She left office and was waiting impatiently for the lift to arrive, her faux leather bag clutched in one hand, and a working laptop in the other.  The plush lift arrived and she threw a quick glance at the people she was going to share the lift with. And then saw him. Composed and unruffled, he looked as charming as he had done on the day they had first met. Just at that moment, his eyes looked up from his Blackberry to the woman who had just boarded the lift. He looked clearly intrigued, even a little amused, and attempted a half-smile. She fumbled and just about managed to look confused.

In the twenty second journey together that followed, their minds unconsciously did a wild run through all significant moments they had spent, and the heart-breaking separation that had then seemed inevitable. She was in a heap of emotions, desperately trying to put up a show bordering between irritation and nonchalance when those clearly were not the emotions on top of her mind. On top of her mind, rather annoyingly, was pure worry about how she looked right now, and whether her recklessly loud heartbeats were audible to everyone around. He hopelessly continued staring into his BB, but couldn’t help the flutters in his heart that she had just caused.

It was a year since they had separated. After a year of marriage. A struggling marriage following a sensuous courtship. The inter-cultural marriage for which they had fought everyone who mattered. The marriage that had eventually succumbed to their own’ lack of compatibility’, as the lawyer had so effortlessly put it.

The lift reached the lobby and they stepped out, more slowly than the others. “Coffee? For old times’ sake?”, he asked, with what appeared to be genuine warmth. “Why not?”, she felt the words tumbling from her mouth. And they stepped into the coffee shop, both their heads spinning with excitement and anticipation for what lay ahead. All for old times’ sake.

 

“This is my entry for the HarperCollins–IndiBlogger Get Published contest, which is run with inputs from Yashodhara Lal and HarperCollins India.”

If you like this excerpt and would like to read more of the story, please go ahead and vote for my story idea at http://www.indiblogger.in/getpublished/idea/577 (click on the red heart!)

The Sabbatical Story

S is the only person in my lifetime with whom I have spent every waking minute for a year and a half. Waking minute may be an understatement here, we probably dream about each other as well. I had not planned for this long a break away from work, but so it happened. Overall, its been a great journey, though we have had our share of pitfalls, frustrations and disappointments. Its been a great journey because I got a chance to re-live my long forgotten childhood. Things I either wasn’t exposed to, or which I didn’t have the time to explore and enjoy. Most of my life, was spent busy studying and building a good career. As the offspring of a conservative Tam-Brahm family with no much fortunes to speak of as inheritance, you could probably take a blind guess on how programmed my life would’ve been. Thanks to S, I rediscovered bubbles, butterflies, and fairy tales. Eating to your heart’s content, the magic of morning garden time, and waking up free and bright on a Monday morning. I found my art for making funny faces which made the baby laugh uncontrollably. I found the amazing ability of a good ginger-lemon grass tea to break the stupor of a drugged afternoon nap. I found the art of healing my headaches on my own, without taking a pill. And the art of figuring of why the headache came in the first place (I have not yet developed an ability to prevent headaches, so let’s leave my spiritual quest there). I learnt to bake and realized that no matter how many cakes I baked, the excitement while opening the oven door to get the first glimpse of the cake did not wane. I am not saying I am a pro, but the cakes I bake are nice and tasty and enough to excite me and the kid. She devours them, even the wheat based ones (if you still didn’t get it, I am now gloating about my capability to bake maida-free cakes. Sorry!). I cherished reading every single day, whenever baby napped. I stumbled upon the amazing ritual of having coffee in my balcony. Such an irony that though we made sure we bought a flat with a balcony, we never ever found the time to have a relaxed cuppa, in all these years. The evening caffeine kick was at the office for sustaining our sleepy nerves and the mornings were too much of a rush.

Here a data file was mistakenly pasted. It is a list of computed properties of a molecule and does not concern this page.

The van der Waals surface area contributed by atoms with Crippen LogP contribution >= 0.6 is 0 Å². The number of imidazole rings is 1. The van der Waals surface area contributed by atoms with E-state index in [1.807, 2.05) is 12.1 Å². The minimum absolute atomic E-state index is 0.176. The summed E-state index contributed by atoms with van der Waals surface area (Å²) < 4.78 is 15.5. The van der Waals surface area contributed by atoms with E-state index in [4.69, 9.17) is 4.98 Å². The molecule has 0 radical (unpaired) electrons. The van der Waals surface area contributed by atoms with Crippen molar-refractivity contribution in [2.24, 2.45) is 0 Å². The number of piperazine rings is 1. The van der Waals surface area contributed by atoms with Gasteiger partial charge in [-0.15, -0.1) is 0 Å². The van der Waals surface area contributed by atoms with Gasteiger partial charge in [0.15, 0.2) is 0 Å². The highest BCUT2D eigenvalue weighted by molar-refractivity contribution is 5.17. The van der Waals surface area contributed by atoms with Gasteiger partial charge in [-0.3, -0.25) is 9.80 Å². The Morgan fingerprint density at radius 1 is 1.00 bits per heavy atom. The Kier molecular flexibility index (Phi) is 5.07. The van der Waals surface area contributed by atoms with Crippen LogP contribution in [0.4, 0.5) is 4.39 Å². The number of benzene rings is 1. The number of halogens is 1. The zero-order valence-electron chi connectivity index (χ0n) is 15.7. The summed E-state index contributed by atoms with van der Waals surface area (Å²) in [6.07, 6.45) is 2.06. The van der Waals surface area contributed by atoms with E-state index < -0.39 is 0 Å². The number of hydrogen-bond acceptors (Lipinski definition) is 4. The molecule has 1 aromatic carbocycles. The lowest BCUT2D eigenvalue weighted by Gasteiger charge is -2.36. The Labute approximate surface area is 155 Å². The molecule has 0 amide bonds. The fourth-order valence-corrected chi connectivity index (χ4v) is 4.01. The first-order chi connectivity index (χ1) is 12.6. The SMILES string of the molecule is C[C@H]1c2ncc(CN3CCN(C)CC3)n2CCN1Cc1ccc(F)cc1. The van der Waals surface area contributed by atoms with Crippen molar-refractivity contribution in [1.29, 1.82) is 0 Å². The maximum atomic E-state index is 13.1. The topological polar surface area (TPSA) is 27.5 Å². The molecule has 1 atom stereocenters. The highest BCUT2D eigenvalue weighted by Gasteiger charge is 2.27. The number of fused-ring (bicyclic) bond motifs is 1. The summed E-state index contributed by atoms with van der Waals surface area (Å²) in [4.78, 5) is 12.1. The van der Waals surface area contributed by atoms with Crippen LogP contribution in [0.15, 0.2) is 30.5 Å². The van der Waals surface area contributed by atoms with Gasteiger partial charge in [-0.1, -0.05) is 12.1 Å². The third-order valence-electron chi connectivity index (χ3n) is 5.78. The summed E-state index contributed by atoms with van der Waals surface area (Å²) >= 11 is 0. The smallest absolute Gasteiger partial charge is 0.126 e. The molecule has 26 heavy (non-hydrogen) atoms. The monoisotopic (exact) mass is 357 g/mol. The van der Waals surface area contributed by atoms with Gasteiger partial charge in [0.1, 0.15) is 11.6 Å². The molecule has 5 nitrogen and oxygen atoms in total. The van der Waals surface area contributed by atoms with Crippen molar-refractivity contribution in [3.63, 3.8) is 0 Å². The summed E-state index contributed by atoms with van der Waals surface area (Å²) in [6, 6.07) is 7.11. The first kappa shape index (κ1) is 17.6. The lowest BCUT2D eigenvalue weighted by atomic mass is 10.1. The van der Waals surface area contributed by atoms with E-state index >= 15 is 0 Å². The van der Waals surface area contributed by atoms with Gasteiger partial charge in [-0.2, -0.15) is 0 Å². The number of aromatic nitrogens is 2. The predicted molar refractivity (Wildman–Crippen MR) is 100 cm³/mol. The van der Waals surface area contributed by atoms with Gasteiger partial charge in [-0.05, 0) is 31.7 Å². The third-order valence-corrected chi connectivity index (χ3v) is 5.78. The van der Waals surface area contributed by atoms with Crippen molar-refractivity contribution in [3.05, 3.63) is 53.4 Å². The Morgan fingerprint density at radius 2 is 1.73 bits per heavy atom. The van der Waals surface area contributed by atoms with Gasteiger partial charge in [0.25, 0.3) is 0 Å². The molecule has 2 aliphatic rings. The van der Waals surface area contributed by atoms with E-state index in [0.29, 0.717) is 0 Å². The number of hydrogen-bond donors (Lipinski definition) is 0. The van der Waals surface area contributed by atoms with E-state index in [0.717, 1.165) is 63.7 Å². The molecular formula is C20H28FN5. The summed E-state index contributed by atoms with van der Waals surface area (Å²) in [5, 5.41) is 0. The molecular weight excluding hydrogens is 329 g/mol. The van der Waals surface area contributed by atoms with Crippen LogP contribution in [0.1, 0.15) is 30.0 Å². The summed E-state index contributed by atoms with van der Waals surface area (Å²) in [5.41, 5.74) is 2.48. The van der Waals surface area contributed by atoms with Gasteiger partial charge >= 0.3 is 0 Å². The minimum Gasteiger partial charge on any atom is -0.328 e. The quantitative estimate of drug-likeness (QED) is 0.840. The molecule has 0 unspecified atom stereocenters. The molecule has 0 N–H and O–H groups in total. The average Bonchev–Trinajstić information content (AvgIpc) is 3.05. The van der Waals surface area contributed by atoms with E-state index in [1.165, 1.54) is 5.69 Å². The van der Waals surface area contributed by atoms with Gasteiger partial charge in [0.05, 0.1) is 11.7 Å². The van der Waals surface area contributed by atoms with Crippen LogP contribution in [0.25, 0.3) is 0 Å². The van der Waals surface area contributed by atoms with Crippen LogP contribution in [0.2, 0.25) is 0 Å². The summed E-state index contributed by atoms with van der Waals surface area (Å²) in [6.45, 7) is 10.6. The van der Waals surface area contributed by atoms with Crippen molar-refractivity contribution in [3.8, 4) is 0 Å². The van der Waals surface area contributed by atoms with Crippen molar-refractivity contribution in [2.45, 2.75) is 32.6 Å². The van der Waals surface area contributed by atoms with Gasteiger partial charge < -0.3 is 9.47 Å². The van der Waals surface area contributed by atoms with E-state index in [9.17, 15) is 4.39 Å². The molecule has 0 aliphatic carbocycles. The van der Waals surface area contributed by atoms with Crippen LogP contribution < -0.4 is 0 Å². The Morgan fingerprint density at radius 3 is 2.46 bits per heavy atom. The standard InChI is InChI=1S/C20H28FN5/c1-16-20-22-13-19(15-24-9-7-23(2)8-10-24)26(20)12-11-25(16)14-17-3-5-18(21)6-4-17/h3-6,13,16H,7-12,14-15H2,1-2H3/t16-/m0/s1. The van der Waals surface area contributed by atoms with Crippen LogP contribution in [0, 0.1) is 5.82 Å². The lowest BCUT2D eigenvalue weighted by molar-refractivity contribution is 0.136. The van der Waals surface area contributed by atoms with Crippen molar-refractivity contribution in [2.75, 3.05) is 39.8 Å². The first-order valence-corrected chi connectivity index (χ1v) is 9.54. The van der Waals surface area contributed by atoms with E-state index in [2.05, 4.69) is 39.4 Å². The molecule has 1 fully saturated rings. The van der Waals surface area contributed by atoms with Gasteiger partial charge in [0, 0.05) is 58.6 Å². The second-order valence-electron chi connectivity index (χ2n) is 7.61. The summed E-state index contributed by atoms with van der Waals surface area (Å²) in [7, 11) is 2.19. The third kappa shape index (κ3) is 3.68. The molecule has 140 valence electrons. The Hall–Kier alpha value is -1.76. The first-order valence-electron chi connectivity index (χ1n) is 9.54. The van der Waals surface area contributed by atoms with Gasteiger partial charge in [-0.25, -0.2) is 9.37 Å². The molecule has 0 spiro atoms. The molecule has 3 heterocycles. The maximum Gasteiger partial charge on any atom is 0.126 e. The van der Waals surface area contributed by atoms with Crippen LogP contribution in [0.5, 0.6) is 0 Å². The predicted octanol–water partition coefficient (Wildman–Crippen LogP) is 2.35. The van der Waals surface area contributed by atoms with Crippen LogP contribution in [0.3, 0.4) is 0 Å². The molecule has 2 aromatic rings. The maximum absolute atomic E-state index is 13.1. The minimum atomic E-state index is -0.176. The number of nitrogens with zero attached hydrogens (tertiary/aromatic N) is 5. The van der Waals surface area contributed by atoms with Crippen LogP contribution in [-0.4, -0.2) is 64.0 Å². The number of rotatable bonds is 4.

I had certain epiphanies and made some stubborn choices. Like I would stay at home for a couple of years before getting back into the (big bad) corporate world. I would not raise my hand on the baby, ever (although a number of my family members are waiting with bated breath for the day when I will lose my temper, just to prove me wrong). I would not wallow in self-pity for choosing to stay at home while others seamlessly pursued their career choices. I would not compare my spouse or kid with others. In the time I choose to spend with S, I would not just ‘appear’ to be available, armed with a smart phone or laptop. I would be available to my kid well enough to have a conversation with good eye contact. I would not push my kid into learning from a tender age (read educational toys, educational books, and all things educational). Kids are anyway naturally hyper-inquisitive, and have the ability to pick up a tremendous amount of skills themselves, which is one thing that amazes me till date.